21st DECEMBER 1961

   

ICE HOLDS UP FIREMEN ON MOUNTAIN TOP

   

NO PICTURES AVAILABLE

 

AMMANFORD FIREMEN SPENT AN HOUR IN ARCTIC CONDITIONS ON TUESDAY NIGHT CLEARING A PATH FOR THEIR SIX-TON WATER TENDER AFTER IT HAD STUCK ON AN ICY ROAD.

   

The firemen, led by Llanelly Station Officer D. L. Evans were called out to a blaze reported at the isolated Cynghordy Farm on the Black Mountain .

On arrival they were told that: no call for help had been sent from the farm. But on another part of the mountain smoke and flames could be seen, and the six-man crew moved off towards this blaze.

They later discovered that the flames were from a 40 acre patch of mountain land set alight to clear it of rushes and heather.

Yesterday, Station Officer Evans told the “Guardian” that the call was not a malicious hoax.

“Someone at Brynamman had seen the fire on the mountain and thought it was at the farm,” he said.

It was after they had left the farm that the water tender got stuck on a 50-yard long patch of ice, where water had over-flown from a ditch and had frozen on the road.

Firemen, wielding pickaxes and shovels broke up the ice. Chippings from a roadside dump a few hundred yards away were carried to the spot.

Then with the firemen pushing, driver Steve Prout got the vehicle over the patch of ice on to a clear stretch of road.

The crew's return journey took just under two hours.

STORY:
DAVID THOMAS

PHOTO:
NO PHOTOS

 
     

13th SEPTEMBER 1962

FLOODS HAVOC AFTER STORM

The torrential rainstorm which hit Carmarthenshire on Tuesday left behind it a trail of devastation unequalled for a number of years.

Rivers overflowed their banks, flooding roads, fields and houses.

In some cases animals were temporarily marooned in their flooded homes. Neighbours paddled in waist-high depths of filthy water to reach stranded families and help rescue sodden belongings.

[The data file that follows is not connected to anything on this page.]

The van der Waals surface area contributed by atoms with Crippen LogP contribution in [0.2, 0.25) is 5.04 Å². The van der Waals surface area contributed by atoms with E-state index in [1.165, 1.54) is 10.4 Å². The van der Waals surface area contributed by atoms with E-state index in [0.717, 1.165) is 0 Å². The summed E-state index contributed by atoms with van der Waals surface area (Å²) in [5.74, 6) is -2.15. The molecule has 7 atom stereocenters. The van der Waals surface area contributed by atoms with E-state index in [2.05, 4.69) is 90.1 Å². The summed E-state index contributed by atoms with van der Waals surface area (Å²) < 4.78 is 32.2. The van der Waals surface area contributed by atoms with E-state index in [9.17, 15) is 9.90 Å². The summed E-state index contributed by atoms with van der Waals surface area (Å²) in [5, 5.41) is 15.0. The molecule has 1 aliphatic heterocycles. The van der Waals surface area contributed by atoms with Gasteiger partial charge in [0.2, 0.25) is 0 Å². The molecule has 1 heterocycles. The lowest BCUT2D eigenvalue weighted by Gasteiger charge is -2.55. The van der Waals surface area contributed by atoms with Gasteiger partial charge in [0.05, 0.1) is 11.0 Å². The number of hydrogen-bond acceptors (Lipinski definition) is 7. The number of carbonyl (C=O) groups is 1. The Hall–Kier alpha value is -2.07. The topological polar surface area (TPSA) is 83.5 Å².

The Amman , Towy and Loughor rivers were transformed into raging torrents, attracting clusters of wide-eyed spectators at every bridge.

The floods gave Ammanford Fire Brigade one of their busiest ever days, with calls for assistance coning in from various parts of the district.

One of their fist calls was to Pantyffynnon Colliery, where the pit-head baths pump rooms and locker rooms were submerged in a three-foot depth of muddy water from an overflowing stream nearby.

PUMPED AWAY

The Brigade later pumped away water from the basement of Llandybie Secondary Modern School and from the basement of Blaenau Lodge, Saron, where cellars and store-rooms were submerged in a seven-foot depth of water.

At Dyffryn Road , Saron, residents fought to prevent soil drainages from nearby fields entering their homes with the aid of sand-bags and hurriedly constructed earth banks.

STRANDED PASSENGERS ‘RESCUED' BY LORRY

LORRY RESCUE

A single-decker bus broke down at Penybank as it was crossing a flooded part of the main Ammanford-Swansea road, and passengers were “rescued by a passing lorry.

A culvert running beneath the yard of Ammanford police station flooded and blew off manhole covers.

The usually – placid River Gwyddfan overflowed its banks at Llandybie, flooding houses and blocking the main Ammanford-Llandeilo road to light vehicles.

MATCH CANCELLED

Dolgarreg Forge on the main Llandeilo-Llandovery road was flooded to a depth of 14 inches, while more flooding occurred at Brown Hill, on the Llanwrda road.

Water entered the ground floors of a few houses at Bonllwyn, Ammanford, and at Rhosmaen, Llandeilo, damaging furniture, carpets and linoleum.

The eagerly awaited “show-piece” match between Llandybie and Swansea had to be cancelled while the Grammar School rugby field at Rhosmaen was completely under water.

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